October 18, 2019

Sell Your Thumb for $30,000 and Other Strange Provisions of Georgia’s Workers’ Compensation Law

value of human thumbWould you be willing to sell your thumb for $30,000.  How about your right eye for $75,000, your big toe for $15,000 or your pinkie finger $12,500?

Sound crazy?  Well, welcome to the world of the Georgia workers’ compensation permanent partial disability payment schedules.

Because you cannot recover anything for pain and suffering in a Georgia work injury case, every type of injury has been boiled down to a number.  The permanent partial disability payment schedules sets out precisely how much you can recover if you incur a loss or loss of use to part of your body.

In the case of an amputated or permanently damaged thumb, for example, the payment schedule says that your thumb is valued at 60 weeks of work.  If your average weekly wage is $500 per week (the current maximum), then you multiply $500 x 60 to get $30,000.  The loss of an eye is equal to 150 weeks, the big toe is worth 30 weeks and your pinkie finger is worth 25 weeks, and so forth.

When you hear workers’ compensation lawyers talk about a PPD rating, we are referring specifically to Code Section 34-9-263 which sets out a value for various impairments.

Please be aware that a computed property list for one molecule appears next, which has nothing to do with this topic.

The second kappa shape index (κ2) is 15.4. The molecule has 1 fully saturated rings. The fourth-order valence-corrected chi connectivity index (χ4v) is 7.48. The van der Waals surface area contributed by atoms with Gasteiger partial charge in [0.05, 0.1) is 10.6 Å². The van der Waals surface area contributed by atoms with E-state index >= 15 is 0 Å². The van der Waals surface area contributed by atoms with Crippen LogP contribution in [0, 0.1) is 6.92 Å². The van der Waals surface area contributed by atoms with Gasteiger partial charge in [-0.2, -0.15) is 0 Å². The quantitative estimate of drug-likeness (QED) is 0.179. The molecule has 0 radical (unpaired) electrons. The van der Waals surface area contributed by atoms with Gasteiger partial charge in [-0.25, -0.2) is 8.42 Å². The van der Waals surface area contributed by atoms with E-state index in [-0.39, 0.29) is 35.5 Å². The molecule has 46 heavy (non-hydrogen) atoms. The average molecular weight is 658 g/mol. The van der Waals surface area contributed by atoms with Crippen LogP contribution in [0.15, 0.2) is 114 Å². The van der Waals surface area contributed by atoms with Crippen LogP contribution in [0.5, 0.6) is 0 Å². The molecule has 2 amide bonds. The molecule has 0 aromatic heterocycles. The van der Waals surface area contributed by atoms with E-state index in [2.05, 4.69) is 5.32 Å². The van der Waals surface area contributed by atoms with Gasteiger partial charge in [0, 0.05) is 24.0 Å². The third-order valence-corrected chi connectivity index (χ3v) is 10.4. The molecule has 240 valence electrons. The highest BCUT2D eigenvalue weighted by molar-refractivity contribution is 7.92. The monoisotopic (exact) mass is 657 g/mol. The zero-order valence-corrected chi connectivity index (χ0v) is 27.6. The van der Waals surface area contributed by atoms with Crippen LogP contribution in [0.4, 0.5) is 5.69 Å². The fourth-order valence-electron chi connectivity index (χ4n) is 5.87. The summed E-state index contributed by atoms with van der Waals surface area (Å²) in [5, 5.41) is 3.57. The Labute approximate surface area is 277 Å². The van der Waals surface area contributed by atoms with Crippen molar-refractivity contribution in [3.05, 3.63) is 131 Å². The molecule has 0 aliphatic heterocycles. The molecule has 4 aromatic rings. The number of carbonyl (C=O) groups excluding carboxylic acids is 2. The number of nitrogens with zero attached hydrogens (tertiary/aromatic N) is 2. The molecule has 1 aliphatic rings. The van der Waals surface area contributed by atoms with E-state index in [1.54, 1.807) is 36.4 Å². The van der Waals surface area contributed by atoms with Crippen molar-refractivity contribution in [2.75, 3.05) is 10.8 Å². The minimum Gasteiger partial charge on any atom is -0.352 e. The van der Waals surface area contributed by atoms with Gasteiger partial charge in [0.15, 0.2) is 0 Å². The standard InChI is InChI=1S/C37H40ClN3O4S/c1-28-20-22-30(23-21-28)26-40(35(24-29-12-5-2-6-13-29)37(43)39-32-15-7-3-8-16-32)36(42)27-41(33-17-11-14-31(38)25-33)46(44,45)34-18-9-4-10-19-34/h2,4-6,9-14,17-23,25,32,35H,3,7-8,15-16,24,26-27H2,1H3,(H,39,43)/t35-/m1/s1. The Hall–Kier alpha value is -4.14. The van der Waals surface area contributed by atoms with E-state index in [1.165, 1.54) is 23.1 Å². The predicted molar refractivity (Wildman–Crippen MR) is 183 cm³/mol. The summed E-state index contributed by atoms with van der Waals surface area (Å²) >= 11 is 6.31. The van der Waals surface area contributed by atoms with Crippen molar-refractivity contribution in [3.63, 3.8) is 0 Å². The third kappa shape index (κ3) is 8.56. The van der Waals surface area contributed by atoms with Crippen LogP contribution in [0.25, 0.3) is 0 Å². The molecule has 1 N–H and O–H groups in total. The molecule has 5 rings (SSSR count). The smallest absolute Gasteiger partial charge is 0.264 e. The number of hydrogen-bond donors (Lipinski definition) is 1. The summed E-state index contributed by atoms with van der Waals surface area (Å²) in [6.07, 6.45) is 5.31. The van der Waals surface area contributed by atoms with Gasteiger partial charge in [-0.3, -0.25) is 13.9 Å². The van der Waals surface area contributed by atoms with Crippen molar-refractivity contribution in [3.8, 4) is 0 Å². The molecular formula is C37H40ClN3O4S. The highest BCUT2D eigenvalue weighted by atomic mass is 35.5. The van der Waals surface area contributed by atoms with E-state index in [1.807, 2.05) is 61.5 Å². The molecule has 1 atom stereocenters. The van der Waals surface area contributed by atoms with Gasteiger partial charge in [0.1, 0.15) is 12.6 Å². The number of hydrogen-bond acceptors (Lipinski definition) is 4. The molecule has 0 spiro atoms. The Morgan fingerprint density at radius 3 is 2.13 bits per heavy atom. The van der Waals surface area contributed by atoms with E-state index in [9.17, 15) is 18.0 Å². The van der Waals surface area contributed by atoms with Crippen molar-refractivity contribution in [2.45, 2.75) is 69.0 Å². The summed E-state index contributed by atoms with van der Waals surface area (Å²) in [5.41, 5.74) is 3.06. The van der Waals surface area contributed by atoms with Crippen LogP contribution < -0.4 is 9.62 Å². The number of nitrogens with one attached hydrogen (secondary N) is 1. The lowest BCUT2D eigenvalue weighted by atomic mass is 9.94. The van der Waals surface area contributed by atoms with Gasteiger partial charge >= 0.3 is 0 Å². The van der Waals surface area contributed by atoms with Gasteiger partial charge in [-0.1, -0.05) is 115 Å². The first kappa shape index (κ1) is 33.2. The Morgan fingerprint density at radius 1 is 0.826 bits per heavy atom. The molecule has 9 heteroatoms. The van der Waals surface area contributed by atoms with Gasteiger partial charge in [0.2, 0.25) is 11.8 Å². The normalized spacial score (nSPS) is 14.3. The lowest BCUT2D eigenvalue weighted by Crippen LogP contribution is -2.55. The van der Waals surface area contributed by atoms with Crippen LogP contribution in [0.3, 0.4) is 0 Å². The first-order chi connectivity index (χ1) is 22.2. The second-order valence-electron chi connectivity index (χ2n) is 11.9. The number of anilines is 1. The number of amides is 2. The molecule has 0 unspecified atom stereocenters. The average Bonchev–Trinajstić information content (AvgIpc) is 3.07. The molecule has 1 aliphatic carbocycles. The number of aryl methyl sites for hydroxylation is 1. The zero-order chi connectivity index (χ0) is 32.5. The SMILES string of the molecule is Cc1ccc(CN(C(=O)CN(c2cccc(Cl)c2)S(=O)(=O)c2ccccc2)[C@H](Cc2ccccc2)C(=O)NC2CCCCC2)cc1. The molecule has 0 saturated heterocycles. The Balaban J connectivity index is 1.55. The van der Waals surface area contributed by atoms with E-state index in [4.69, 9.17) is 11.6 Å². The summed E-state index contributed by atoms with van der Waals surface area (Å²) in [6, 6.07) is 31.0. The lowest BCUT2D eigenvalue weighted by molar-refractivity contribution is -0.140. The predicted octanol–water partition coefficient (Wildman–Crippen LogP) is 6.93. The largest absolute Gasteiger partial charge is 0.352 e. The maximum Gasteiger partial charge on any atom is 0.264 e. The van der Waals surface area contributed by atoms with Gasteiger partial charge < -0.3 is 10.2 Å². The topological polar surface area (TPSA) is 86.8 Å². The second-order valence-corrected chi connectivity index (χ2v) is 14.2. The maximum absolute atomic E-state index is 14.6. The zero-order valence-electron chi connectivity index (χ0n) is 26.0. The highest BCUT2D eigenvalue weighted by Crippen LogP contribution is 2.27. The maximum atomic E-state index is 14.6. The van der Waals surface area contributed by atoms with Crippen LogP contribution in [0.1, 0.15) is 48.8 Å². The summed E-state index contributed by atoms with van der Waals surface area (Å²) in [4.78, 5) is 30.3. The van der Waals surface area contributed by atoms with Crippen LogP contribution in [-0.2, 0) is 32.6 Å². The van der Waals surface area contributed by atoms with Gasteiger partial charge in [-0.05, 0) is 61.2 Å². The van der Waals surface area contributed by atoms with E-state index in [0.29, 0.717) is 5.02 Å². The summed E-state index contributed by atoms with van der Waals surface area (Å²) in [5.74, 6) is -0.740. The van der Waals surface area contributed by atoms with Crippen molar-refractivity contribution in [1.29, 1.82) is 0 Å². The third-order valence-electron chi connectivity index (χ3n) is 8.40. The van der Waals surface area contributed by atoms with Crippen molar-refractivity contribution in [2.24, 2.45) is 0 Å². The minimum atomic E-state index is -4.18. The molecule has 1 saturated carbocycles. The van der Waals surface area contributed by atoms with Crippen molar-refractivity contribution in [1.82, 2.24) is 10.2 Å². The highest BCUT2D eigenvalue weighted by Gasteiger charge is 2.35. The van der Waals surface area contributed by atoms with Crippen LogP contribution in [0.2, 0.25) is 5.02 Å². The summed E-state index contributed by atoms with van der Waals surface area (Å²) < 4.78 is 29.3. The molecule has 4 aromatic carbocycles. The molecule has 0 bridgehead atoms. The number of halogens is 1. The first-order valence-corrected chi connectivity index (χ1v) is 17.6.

You will be happy to learn that a PPD rating is not the cap on any settlement, although it is part of settlement negotiations.  In addition to the PPD calculation I also argue that your settlement should take into account the likely number of weeks you will miss from work in the future (your economic disability) as well as the estimated cost to the insurance company for future medical care.   My goal in settlement is to convince the insurance company that a known settlement figure is preferable to an open-ended unknown financial exposure in the future.

For now, please keep your thumb on your hand where it belongs.  But if you do suffer an injury to your thumb or any other body part, use your good hand to pick up the phone and call me.

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Jodi Ginsberg

Attorney Jodi Ginsberg represents employees who are injured on the job and who need medical care and missed wage benefits available under Georgia's workers' compensation laws.

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